Oliver Wolf Sacks (1933 – 2015) was a neurologist, naturalist, historian of science, and author. Born in Britain, and mostly educated there, he spent his career in the United States. When war broke out in September 1939, Oliver and his older brother, Michael, were evacuated to the village of Braefield where their day school was reconstituted as a makeshift boarding school. The headmaster became violent and his parents rarely visited. After his return to London, was well-nurtured in the sciences at home, becoming an amateur chemist at the encouragement of his Uncle Dave. However, he studied medicine—in line with his parents’ expectations—at Queen’s College, Oxford University, receiving his medical degree in 1958.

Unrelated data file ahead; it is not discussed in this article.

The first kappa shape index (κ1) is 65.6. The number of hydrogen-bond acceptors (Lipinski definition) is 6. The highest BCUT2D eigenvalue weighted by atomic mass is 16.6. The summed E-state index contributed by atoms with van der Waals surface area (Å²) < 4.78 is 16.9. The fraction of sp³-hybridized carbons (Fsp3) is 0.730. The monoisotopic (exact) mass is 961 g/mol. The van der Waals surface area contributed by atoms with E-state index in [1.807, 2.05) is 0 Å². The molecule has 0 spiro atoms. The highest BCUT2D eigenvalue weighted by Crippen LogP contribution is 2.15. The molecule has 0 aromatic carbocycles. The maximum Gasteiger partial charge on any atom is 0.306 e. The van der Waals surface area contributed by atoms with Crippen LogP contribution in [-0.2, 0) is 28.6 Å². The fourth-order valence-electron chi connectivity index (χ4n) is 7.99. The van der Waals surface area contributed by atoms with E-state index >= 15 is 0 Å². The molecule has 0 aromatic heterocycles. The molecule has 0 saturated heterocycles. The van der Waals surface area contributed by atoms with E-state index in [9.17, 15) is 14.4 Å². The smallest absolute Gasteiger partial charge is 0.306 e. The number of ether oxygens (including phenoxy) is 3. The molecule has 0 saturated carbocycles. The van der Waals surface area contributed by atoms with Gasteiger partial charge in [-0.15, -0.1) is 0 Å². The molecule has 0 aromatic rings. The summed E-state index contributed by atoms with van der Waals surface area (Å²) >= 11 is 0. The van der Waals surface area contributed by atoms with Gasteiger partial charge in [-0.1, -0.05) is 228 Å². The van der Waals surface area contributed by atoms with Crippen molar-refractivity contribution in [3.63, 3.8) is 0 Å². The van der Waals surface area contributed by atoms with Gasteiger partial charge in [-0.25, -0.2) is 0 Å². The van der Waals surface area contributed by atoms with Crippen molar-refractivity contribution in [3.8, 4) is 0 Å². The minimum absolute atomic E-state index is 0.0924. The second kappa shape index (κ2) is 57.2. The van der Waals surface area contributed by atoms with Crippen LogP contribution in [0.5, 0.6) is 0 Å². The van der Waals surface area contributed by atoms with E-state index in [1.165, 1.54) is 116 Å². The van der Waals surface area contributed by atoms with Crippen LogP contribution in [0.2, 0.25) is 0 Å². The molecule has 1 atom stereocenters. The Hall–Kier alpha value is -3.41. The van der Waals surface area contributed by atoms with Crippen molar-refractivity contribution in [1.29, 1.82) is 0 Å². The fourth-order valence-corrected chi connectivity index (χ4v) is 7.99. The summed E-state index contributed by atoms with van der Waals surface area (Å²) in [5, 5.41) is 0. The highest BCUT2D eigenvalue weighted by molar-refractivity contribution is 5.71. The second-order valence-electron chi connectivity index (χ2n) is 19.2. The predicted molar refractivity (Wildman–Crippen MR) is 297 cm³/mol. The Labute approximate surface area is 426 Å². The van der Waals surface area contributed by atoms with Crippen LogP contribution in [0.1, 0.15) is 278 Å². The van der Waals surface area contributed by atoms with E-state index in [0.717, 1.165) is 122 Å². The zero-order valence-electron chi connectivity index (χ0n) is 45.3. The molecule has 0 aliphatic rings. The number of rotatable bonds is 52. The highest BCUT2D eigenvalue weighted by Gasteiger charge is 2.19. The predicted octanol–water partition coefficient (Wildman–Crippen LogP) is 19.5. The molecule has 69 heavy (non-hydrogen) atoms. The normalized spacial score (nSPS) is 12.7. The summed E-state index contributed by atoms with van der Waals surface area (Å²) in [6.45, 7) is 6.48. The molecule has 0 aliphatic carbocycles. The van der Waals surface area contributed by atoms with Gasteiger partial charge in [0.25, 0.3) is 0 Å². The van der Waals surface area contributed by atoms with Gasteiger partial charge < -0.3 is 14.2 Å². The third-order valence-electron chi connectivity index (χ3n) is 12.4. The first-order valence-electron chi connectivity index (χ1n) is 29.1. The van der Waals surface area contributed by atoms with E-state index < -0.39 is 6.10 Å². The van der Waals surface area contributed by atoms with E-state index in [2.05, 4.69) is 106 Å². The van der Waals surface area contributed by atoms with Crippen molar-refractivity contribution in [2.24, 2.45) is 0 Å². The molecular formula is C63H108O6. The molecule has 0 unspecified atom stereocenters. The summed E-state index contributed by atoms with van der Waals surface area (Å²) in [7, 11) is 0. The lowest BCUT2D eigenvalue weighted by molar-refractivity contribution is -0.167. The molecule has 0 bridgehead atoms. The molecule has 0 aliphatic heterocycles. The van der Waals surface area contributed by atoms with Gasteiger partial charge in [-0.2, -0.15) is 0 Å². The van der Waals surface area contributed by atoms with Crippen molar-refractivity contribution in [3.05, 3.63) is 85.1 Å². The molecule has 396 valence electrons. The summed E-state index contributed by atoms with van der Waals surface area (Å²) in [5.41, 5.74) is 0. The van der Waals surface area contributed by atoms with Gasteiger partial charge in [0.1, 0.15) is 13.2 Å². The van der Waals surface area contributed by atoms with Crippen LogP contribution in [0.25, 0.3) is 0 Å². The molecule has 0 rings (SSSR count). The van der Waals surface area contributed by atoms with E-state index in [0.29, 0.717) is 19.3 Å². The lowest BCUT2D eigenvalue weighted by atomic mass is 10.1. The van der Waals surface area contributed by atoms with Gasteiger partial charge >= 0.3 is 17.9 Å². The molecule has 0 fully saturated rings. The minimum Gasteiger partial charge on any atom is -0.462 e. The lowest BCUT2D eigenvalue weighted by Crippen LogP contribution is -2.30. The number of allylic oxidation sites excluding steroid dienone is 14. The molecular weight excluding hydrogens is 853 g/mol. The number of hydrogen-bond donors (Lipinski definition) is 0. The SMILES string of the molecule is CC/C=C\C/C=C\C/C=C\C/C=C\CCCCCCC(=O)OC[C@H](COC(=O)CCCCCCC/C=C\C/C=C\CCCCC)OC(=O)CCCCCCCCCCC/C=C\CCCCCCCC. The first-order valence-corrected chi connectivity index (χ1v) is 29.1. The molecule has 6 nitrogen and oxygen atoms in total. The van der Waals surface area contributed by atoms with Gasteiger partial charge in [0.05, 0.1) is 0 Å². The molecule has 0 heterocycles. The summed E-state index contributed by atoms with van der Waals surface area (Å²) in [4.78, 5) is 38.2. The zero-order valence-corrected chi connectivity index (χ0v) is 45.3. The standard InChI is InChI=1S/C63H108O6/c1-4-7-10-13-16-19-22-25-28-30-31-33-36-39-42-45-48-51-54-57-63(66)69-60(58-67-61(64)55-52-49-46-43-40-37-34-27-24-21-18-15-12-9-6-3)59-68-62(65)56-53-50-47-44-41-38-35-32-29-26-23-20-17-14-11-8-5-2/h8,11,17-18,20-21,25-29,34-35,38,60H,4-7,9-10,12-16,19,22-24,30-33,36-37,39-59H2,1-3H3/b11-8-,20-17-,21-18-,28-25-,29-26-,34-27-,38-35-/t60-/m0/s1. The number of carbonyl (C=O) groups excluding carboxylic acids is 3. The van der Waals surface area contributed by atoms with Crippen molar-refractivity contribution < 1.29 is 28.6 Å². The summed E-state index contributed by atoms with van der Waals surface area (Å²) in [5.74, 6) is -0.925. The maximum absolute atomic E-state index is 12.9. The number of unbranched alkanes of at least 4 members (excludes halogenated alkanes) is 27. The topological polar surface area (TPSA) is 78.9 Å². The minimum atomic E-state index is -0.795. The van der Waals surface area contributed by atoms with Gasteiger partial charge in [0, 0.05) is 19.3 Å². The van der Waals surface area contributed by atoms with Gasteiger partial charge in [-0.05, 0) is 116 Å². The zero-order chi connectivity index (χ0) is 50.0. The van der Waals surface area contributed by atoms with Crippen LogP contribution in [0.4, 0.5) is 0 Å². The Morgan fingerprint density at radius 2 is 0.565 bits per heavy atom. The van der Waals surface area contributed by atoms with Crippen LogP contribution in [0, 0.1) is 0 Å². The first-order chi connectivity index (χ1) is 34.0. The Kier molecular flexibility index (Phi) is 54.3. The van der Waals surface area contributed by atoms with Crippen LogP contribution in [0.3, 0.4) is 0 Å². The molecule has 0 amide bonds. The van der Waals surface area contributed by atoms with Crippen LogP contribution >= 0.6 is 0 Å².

Sachs left for the United States during the 1960s and spent most of his career working there, beginning with consulting work at Beth Abraham Hospital in New York in 1965. Oliver Sachs’ first published book was Awakenings (1973). The book tells the stories of people who had encephalitis lethargica from a 1920s epidemic and was made into a film in 1990 staring Robin Williams and Robert De Niro. The Man who Mistook His Wife for a Hat, published in 1985, established an international audience for Sacks. The 24 essays in the book explore case histories where patients have particular neurological conditions, such as visual agnosia, or the inability to recognise even familiar faces.